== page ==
As the push for a Universal Healthcare system in the United States becomes more and more popular among the American people, we’re beginning to have more public conversations about access to and affordability of medical care. While many of us may not consider our health insurance until we need it, for those with chronic conditions, the American medical system can be a nightmare of insurance claims bureaucracy and that prevents patients from getting the care they need at a cost they can afford. Worse, the rising prices of drugs and treatments developed in this for-profit system mean that some patients receive more medical care than they want or need, sometimes at the expense of their quality of life.
When a young Katherine E. Standefer was suddenly diagnosed with Long QT Syndrome—the same congenital heart condition as her younger sister—she was faced with what felt like an impossible choice: implant a cardiac defibrillator and be forever tied to the American Medical System, or take a chance with death. In her stunning debut, Lightning Flowers: My Journey to Uncover the Cost of Saving a Life (Little, Brown, Spark, 2020) Standefer explores this system as both a patient and a consumer, visiting factories in California as well as mining communities in Rwanda and Madagascar where the metals in her defibrillator were sourced to learn more about the true human cost of the device that was meant to save her life. Throughout, Standefer wonders whether her life is worth this price, and asks us to reimagine approaches to care—both in medical and environmental.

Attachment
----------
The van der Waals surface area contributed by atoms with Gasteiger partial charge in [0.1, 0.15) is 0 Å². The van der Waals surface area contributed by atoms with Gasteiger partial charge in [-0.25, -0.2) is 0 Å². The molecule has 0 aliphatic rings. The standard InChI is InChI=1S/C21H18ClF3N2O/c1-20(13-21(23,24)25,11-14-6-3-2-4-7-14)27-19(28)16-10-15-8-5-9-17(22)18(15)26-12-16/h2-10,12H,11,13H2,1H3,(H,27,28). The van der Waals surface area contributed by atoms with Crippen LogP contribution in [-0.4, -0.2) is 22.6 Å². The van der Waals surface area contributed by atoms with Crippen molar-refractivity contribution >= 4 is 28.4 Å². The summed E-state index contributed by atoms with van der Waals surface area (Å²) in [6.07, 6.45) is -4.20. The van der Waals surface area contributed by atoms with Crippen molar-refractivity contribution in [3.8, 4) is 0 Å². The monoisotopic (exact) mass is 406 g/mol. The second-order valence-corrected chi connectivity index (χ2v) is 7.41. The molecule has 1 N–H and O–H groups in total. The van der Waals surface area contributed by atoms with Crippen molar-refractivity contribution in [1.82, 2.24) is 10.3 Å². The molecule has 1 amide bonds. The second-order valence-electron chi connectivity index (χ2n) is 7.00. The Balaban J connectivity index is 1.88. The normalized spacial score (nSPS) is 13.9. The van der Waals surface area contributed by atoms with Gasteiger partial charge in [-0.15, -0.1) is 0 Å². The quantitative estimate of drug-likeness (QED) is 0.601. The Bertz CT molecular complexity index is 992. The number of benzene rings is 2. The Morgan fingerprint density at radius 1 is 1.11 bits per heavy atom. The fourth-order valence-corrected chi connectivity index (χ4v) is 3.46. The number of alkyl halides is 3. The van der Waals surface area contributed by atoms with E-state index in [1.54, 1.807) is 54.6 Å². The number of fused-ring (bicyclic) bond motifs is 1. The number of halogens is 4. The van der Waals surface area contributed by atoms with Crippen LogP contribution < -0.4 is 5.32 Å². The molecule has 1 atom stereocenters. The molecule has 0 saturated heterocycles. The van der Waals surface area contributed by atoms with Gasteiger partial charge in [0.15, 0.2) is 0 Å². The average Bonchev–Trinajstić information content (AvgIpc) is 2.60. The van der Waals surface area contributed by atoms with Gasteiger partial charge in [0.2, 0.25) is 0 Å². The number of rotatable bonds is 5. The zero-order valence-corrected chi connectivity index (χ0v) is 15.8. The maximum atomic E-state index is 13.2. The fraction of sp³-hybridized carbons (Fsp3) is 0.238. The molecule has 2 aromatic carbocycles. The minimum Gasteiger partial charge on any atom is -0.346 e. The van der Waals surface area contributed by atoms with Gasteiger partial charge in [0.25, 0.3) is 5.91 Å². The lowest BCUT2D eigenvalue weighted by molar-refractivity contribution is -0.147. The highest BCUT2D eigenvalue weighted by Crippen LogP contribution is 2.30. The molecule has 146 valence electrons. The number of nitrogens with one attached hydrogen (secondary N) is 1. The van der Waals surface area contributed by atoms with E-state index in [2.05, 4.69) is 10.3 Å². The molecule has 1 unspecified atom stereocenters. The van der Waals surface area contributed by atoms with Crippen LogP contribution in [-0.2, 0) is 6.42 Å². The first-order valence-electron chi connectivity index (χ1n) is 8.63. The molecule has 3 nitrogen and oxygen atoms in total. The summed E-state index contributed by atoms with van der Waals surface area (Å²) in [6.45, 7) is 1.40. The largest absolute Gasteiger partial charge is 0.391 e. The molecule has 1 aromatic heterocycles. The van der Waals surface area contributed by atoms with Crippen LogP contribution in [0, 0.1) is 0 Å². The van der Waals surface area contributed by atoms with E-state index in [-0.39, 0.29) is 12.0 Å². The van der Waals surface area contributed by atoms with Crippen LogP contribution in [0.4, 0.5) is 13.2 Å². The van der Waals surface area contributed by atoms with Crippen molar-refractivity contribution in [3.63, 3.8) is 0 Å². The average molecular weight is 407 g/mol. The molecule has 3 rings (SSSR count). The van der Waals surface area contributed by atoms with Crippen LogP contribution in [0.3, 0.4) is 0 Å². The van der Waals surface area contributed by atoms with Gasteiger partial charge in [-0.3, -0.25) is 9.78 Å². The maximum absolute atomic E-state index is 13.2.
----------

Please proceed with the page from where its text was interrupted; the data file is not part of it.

Zoë Bossiere is a doctoral candidate at Ohio University, where she studies and teaches creative writing and rhetoric & composition. She is the managing editor of Brevity: A Journal of Concise Literary Nonfiction, and the co-editor of its anthology, The Best of Brevity (Rose Metal Press, 2020).